On Thursday, the exchange announced it would stop supporting XRP transactions or conversions for U.S. customers effective January 3, while customers will still withdraw XRP to other unaffiliated addresses from their eToro wallets. Since the Securities and Exchange Commission (SEC) sued Ripple earlier this month on charges that it has been offering XRP as an unregistered security for over seven years, it is the first crypto trading place to withdraw XRP support in the U.S.
Other exchanges for delisting or suspending XRP trading or markets include: Coinbase, Binance.US, Crypto.com, OKCoin, Ziglu, Wirex, Bittrex, Swipe, Wallet, Crosstower, Beaxy, OSL, Jump Trading, Galaxy Digital, Bitwise. Most of these services have withdrawn XRP from their U.S. markets or platforms only, while a few have globally suspended support.
According to the SEC suit, filed in the U.S. last week, since 2013, Ripple, CEO Brad Garlinghouse and Chairman Chris Larsen have sold about $1.3 billion in XRP in the District Court for the Southern District of New York. The SEC alleges that Ripple has not registered XRP as a security or that it is pursuing an exception for the token of which it maintains an escrow of almost 50 billion.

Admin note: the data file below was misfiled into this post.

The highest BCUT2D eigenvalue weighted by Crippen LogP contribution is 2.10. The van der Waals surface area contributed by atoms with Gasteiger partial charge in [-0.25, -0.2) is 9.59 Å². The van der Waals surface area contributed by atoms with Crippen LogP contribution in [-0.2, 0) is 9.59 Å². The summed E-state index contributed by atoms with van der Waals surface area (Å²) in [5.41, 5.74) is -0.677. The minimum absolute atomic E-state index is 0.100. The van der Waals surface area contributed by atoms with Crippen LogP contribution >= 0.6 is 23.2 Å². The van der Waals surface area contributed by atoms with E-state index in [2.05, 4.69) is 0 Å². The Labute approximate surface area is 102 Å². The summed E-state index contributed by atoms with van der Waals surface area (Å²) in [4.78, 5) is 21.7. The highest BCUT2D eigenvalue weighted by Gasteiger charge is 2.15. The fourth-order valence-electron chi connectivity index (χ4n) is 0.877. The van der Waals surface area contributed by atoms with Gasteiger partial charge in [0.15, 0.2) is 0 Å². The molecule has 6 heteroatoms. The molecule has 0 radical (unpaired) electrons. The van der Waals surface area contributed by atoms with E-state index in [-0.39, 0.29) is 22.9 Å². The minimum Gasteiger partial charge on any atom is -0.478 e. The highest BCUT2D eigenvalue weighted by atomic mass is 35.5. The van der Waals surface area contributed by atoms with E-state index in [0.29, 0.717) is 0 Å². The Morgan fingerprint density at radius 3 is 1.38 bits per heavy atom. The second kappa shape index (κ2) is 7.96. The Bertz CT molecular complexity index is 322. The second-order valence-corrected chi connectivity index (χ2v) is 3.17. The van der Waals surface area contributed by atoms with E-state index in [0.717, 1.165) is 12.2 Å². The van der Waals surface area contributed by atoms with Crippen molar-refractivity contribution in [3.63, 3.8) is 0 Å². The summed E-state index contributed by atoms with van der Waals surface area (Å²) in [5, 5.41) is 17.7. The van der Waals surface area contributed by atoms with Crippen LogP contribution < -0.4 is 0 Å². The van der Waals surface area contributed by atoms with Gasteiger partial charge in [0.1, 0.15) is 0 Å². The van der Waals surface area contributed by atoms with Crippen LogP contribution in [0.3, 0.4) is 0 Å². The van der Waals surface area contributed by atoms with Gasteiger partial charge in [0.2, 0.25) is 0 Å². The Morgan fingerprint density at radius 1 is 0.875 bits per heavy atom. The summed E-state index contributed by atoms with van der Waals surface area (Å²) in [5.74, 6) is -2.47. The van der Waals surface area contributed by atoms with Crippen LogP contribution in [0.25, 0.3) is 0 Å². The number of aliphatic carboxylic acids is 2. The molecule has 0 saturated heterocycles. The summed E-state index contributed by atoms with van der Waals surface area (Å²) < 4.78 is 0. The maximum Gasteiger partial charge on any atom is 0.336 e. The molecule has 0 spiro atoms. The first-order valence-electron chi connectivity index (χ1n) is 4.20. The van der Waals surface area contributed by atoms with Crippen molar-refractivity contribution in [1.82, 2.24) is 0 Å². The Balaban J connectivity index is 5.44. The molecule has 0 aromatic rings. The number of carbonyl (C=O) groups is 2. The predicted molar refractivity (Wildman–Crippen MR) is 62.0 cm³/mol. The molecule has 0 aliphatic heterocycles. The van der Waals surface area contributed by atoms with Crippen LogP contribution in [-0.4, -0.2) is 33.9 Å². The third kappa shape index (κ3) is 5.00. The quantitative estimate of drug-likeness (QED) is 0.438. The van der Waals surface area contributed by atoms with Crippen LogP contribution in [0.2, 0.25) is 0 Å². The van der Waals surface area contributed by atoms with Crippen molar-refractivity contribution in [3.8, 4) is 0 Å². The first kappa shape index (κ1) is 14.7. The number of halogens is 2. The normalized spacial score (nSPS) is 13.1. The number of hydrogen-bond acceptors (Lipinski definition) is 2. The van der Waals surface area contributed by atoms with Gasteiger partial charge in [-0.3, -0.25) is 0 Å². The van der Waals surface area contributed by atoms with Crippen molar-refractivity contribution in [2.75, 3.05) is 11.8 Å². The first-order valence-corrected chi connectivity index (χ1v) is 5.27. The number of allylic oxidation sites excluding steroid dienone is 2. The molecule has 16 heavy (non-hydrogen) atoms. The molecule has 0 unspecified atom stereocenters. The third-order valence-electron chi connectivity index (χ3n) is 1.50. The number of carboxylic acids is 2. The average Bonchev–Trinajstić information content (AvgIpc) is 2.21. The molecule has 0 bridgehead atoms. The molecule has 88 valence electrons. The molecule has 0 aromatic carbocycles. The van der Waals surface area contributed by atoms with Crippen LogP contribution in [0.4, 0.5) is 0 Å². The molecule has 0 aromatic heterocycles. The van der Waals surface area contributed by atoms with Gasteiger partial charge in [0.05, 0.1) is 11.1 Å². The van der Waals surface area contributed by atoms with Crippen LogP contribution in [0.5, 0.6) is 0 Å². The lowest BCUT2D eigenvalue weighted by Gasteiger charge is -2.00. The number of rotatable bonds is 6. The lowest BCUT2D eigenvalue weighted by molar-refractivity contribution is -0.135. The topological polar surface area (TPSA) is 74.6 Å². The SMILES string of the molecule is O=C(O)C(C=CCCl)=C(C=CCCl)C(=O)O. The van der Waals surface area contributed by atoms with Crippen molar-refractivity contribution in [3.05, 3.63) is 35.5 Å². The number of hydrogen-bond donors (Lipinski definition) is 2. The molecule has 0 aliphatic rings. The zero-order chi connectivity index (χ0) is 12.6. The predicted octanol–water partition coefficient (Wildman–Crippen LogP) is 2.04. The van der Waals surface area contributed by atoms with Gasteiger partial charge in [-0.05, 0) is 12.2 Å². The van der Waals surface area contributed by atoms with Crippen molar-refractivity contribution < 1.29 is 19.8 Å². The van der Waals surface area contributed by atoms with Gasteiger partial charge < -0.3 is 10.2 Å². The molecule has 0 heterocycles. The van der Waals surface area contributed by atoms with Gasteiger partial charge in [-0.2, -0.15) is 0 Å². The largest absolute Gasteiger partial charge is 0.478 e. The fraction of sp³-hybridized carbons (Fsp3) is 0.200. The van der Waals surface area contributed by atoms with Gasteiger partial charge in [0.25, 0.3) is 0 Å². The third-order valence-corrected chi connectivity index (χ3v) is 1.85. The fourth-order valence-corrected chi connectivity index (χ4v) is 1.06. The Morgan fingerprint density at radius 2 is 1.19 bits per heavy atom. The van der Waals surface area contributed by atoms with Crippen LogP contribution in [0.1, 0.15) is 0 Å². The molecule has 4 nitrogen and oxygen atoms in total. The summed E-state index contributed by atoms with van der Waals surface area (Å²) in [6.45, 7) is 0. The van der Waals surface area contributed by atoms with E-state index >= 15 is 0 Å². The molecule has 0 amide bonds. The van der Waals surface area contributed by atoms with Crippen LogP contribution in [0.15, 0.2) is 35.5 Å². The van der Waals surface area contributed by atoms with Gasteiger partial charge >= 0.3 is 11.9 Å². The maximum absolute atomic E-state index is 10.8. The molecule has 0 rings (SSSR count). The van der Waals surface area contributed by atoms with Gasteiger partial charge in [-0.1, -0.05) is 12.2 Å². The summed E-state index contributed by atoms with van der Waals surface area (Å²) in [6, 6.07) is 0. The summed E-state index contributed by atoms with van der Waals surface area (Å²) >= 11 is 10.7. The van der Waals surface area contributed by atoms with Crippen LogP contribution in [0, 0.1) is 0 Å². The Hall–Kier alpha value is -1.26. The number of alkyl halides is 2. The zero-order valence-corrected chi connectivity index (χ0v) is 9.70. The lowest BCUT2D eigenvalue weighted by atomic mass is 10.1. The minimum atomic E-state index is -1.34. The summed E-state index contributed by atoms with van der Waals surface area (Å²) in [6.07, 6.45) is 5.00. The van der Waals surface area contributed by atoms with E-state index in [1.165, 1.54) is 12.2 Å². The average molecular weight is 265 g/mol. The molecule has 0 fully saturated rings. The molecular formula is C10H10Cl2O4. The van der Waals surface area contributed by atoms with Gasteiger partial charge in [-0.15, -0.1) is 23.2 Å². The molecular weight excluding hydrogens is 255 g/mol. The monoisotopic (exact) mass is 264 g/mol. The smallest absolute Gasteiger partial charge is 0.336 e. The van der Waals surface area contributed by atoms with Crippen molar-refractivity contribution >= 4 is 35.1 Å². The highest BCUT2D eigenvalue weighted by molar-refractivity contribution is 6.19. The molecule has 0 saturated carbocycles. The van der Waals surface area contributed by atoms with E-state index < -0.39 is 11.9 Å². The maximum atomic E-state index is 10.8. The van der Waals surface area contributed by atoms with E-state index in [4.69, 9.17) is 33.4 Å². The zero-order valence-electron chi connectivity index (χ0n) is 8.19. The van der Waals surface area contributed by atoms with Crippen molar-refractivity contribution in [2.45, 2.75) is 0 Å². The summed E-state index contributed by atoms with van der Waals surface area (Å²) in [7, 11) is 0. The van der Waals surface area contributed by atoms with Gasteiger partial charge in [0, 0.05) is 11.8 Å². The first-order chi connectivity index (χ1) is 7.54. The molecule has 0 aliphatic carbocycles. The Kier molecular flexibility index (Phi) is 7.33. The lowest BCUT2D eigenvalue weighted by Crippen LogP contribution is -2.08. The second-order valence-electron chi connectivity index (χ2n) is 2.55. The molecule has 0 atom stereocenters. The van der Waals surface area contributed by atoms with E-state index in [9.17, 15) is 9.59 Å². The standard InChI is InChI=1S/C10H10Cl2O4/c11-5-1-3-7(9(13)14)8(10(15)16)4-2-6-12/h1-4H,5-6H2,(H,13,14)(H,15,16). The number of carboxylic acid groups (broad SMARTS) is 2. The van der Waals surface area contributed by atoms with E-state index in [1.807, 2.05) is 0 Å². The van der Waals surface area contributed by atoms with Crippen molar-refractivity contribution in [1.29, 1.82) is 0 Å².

Ripple, for its part, has called the accusations ‘unproven,’ and in the coming weeks has vowed to file a response in court. The company based in San Francisco has consistently called the SEC’s suit a “crypto attack” in the U.S., with CEO Garlinghouse stating that the actions of the department “directly benefit China.”
According to public court records, a pretrial conference was planned for February 22, 2021, with the parties expected to submit a joint letter describing the case and the points each party expects to make, proposed motions and any potential mediation specifics the week prior.The SEC and Ripple must also file a joint letter by Feb. 15 stating whether both parties are willing to consent to having a magistrate judge oversee proceedings.